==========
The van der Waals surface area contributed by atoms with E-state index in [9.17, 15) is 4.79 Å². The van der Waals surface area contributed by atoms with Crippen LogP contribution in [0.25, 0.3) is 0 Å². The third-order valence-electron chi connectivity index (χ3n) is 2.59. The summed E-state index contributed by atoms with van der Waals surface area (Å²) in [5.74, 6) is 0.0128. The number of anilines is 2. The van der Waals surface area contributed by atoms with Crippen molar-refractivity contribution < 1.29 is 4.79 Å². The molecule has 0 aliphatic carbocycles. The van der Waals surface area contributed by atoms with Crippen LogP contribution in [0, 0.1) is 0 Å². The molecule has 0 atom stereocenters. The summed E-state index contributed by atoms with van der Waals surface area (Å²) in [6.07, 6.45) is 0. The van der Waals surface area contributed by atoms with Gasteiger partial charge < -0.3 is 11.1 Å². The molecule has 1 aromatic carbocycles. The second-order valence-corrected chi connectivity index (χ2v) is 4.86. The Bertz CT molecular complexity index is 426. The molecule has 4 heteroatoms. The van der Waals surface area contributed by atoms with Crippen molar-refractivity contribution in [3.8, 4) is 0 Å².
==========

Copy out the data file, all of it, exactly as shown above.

The van der Waals surface area contributed by atoms with E-state index in [9.17, 15) is 4.79 Å². The van der Waals surface area contributed by atoms with Crippen LogP contribution in [0.25, 0.3) is 0 Å². The third-order valence-electron chi connectivity index (χ3n) is 2.59. The summed E-state index contributed by atoms with van der Waals surface area (Å²) in [5.74, 6) is 0.0128. The number of anilines is 2. The van der Waals surface area contributed by atoms with Crippen molar-refractivity contribution < 1.29 is 4.79 Å². The molecule has 0 aliphatic carbocycles. The van der Waals surface area contributed by atoms with Crippen LogP contribution in [0, 0.1) is 0 Å². The molecule has 0 atom stereocenters. The summed E-state index contributed by atoms with van der Waals surface area (Å²) in [6.07, 6.45) is 0. The van der Waals surface area contributed by atoms with Gasteiger partial charge < -0.3 is 11.1 Å². The molecule has 1 aromatic carbocycles. The second-order valence-corrected chi connectivity index (χ2v) is 4.86. The Bertz CT molecular complexity index is 426. The molecule has 4 heteroatoms. The van der Waals surface area contributed by atoms with Crippen molar-refractivity contribution in [3.8, 4) is 0 Å².